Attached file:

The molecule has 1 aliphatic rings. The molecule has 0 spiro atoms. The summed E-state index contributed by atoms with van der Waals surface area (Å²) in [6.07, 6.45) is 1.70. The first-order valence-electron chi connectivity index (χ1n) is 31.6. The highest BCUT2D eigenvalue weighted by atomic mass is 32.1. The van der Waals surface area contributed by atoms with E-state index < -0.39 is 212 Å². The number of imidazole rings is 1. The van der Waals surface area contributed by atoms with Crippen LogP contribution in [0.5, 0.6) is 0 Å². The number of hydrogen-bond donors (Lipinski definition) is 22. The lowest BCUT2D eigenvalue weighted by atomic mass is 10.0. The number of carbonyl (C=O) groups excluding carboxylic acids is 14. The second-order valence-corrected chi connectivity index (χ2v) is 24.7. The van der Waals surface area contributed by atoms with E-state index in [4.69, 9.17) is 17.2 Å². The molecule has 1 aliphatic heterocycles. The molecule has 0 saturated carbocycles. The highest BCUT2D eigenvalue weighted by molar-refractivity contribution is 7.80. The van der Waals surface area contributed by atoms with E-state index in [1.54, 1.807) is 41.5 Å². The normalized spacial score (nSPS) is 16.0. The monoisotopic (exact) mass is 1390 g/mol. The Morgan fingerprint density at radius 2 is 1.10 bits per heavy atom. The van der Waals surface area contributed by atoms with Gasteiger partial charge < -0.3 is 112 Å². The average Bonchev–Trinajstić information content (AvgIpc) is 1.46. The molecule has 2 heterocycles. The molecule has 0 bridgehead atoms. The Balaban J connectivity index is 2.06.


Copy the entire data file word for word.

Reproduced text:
The molecule has 1 aliphatic rings. The molecule has 0 spiro atoms. The summed E-state index contributed by atoms with van der Waals surface area (Å²) in [6.07, 6.45) is 1.70. The first-order valence-electron chi connectivity index (χ1n) is 31.6. The highest BCUT2D eigenvalue weighted by atomic mass is 32.1. The van der Waals surface area contributed by atoms with E-state index < -0.39 is 212 Å². The number of imidazole rings is 1. The van der Waals surface area contributed by atoms with Crippen LogP contribution in [0.5, 0.6) is 0 Å². The number of hydrogen-bond donors (Lipinski definition) is 22. The lowest BCUT2D eigenvalue weighted by atomic mass is 10.0. The number of carbonyl (C=O) groups excluding carboxylic acids is 14. The second-order valence-corrected chi connectivity index (χ2v) is 24.7. The van der Waals surface area contributed by atoms with E-state index in [4.69, 9.17) is 17.2 Å². The molecule has 1 aliphatic heterocycles. The molecule has 0 saturated carbocycles. The highest BCUT2D eigenvalue weighted by molar-refractivity contribution is 7.80. The van der Waals surface area contributed by atoms with E-state index in [1.54, 1.807) is 41.5 Å². The normalized spacial score (nSPS) is 16.0. The monoisotopic (exact) mass is 1390 g/mol. The Morgan fingerprint density at radius 2 is 1.10 bits per heavy atom. The van der Waals surface area contributed by atoms with Gasteiger partial charge < -0.3 is 112 Å². The average Bonchev–Trinajstić information content (AvgIpc) is 1.46. The molecule has 2 heterocycles. The molecule has 0 bridgehead atoms. The Balaban J connectivity index is 2.06.